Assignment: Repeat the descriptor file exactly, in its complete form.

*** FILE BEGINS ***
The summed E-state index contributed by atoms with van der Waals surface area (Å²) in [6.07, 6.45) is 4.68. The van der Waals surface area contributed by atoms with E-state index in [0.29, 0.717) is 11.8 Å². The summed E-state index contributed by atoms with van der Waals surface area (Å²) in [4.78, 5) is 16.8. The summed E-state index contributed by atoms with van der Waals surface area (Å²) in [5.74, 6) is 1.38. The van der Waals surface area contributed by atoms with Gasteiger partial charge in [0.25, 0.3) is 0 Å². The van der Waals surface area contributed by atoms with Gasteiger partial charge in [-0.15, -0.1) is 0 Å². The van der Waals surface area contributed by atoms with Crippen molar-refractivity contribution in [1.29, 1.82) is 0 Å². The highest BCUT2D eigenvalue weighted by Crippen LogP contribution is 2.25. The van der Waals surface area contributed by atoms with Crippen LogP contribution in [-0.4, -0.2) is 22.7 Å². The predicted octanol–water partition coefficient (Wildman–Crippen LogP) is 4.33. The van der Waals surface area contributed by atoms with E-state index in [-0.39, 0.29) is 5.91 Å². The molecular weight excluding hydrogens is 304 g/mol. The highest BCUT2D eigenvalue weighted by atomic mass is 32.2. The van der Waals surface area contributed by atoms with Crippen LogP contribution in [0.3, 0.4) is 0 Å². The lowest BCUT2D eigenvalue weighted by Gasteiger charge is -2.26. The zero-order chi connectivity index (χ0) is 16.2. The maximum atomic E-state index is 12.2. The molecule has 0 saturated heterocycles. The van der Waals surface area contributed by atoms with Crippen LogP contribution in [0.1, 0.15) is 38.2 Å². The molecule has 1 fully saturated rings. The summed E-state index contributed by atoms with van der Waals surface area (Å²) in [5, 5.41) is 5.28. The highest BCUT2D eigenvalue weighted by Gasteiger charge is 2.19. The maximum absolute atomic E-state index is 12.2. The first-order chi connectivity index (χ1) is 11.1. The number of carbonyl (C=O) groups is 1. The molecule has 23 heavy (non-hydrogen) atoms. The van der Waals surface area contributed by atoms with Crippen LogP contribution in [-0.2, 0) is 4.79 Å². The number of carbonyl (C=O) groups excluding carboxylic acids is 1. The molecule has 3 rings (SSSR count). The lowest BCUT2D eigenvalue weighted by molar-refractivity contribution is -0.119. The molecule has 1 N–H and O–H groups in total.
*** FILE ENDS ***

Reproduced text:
The summed E-state index contributed by atoms with van der Waals surface area (Å²) in [6.07, 6.45) is 4.68. The van der Waals surface area contributed by atoms with E-state index in [0.29, 0.717) is 11.8 Å². The summed E-state index contributed by atoms with van der Waals surface area (Å²) in [4.78, 5) is 16.8. The summed E-state index contributed by atoms with van der Waals surface area (Å²) in [5.74, 6) is 1.38. The van der Waals surface area contributed by atoms with Gasteiger partial charge in [0.25, 0.3) is 0 Å². The van der Waals surface area contributed by atoms with Gasteiger partial charge in [-0.15, -0.1) is 0 Å². The van der Waals surface area contributed by atoms with Crippen molar-refractivity contribution in [1.29, 1.82) is 0 Å². The highest BCUT2D eigenvalue weighted by Crippen LogP contribution is 2.25. The van der Waals surface area contributed by atoms with Crippen LogP contribution in [-0.4, -0.2) is 22.7 Å². The predicted octanol–water partition coefficient (Wildman–Crippen LogP) is 4.33. The van der Waals surface area contributed by atoms with E-state index in [-0.39, 0.29) is 5.91 Å². The molecular weight excluding hydrogens is 304 g/mol. The highest BCUT2D eigenvalue weighted by atomic mass is 32.2. The van der Waals surface area contributed by atoms with Crippen LogP contribution in [0.3, 0.4) is 0 Å². The lowest BCUT2D eigenvalue weighted by Gasteiger charge is -2.26. The zero-order chi connectivity index (χ0) is 16.2. The maximum atomic E-state index is 12.2. The molecule has 0 saturated heterocycles. The van der Waals surface area contributed by atoms with Crippen LogP contribution in [0.1, 0.15) is 38.2 Å². The molecule has 1 fully saturated rings. The summed E-state index contributed by atoms with van der Waals surface area (Å²) in [5, 5.41) is 5.28. The highest BCUT2D eigenvalue weighted by Gasteiger charge is 2.19. The maximum absolute atomic E-state index is 12.2. The first-order chi connectivity index (χ1) is 11.1. The number of carbonyl (C=O) groups is 1. The molecule has 23 heavy (non-hydrogen) atoms. The van der Waals surface area contributed by atoms with Crippen LogP contribution in [-0.2, 0) is 4.79 Å². The number of carbonyl (C=O) groups excluding carboxylic acids is 1. The molecule has 3 rings (SSSR count). The lowest BCUT2D eigenvalue weighted by molar-refractivity contribution is -0.119. The molecule has 1 N–H and O–H groups in total.